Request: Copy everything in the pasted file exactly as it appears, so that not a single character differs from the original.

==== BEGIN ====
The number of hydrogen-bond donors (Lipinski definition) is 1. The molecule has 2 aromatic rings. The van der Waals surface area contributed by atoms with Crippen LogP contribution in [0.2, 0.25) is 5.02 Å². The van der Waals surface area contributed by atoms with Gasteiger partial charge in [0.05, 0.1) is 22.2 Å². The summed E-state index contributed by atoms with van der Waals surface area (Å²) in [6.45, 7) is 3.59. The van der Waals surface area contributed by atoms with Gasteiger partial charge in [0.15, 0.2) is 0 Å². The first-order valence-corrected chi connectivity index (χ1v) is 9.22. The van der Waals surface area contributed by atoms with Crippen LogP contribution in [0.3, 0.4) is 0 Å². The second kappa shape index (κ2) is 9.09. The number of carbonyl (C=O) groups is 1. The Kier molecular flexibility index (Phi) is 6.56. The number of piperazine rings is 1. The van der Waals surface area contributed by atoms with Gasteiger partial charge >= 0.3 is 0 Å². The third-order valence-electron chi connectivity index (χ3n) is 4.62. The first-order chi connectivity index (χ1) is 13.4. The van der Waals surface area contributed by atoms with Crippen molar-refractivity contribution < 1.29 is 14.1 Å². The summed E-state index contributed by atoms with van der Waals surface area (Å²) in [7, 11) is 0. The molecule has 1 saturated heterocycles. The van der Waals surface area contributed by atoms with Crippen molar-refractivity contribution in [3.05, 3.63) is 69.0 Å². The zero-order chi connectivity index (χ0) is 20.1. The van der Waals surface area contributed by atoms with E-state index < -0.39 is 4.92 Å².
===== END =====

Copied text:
The number of hydrogen-bond donors (Lipinski definition) is 1. The molecule has 2 aromatic rings. The van der Waals surface area contributed by atoms with Crippen LogP contribution in [0.2, 0.25) is 5.02 Å². The van der Waals surface area contributed by atoms with Gasteiger partial charge in [0.05, 0.1) is 22.2 Å². The summed E-state index contributed by atoms with van der Waals surface area (Å²) in [6.45, 7) is 3.59. The van der Waals surface area contributed by atoms with Gasteiger partial charge in [0.15, 0.2) is 0 Å². The first-order valence-corrected chi connectivity index (χ1v) is 9.22. The van der Waals surface area contributed by atoms with Crippen LogP contribution in [0.3, 0.4) is 0 Å². The second kappa shape index (κ2) is 9.09. The number of carbonyl (C=O) groups is 1. The Kier molecular flexibility index (Phi) is 6.56. The number of piperazine rings is 1. The van der Waals surface area contributed by atoms with Gasteiger partial charge >= 0.3 is 0 Å². The third-order valence-electron chi connectivity index (χ3n) is 4.62. The first-order chi connectivity index (χ1) is 13.4. The van der Waals surface area contributed by atoms with Crippen molar-refractivity contribution < 1.29 is 14.1 Å². The summed E-state index contributed by atoms with van der Waals surface area (Å²) in [7, 11) is 0. The molecule has 1 saturated heterocycles. The van der Waals surface area contributed by atoms with Crippen molar-refractivity contribution in [3.05, 3.63) is 69.0 Å². The zero-order chi connectivity index (χ0) is 20.1. The van der Waals surface area contributed by atoms with E-state index < -0.39 is 4.92 Å².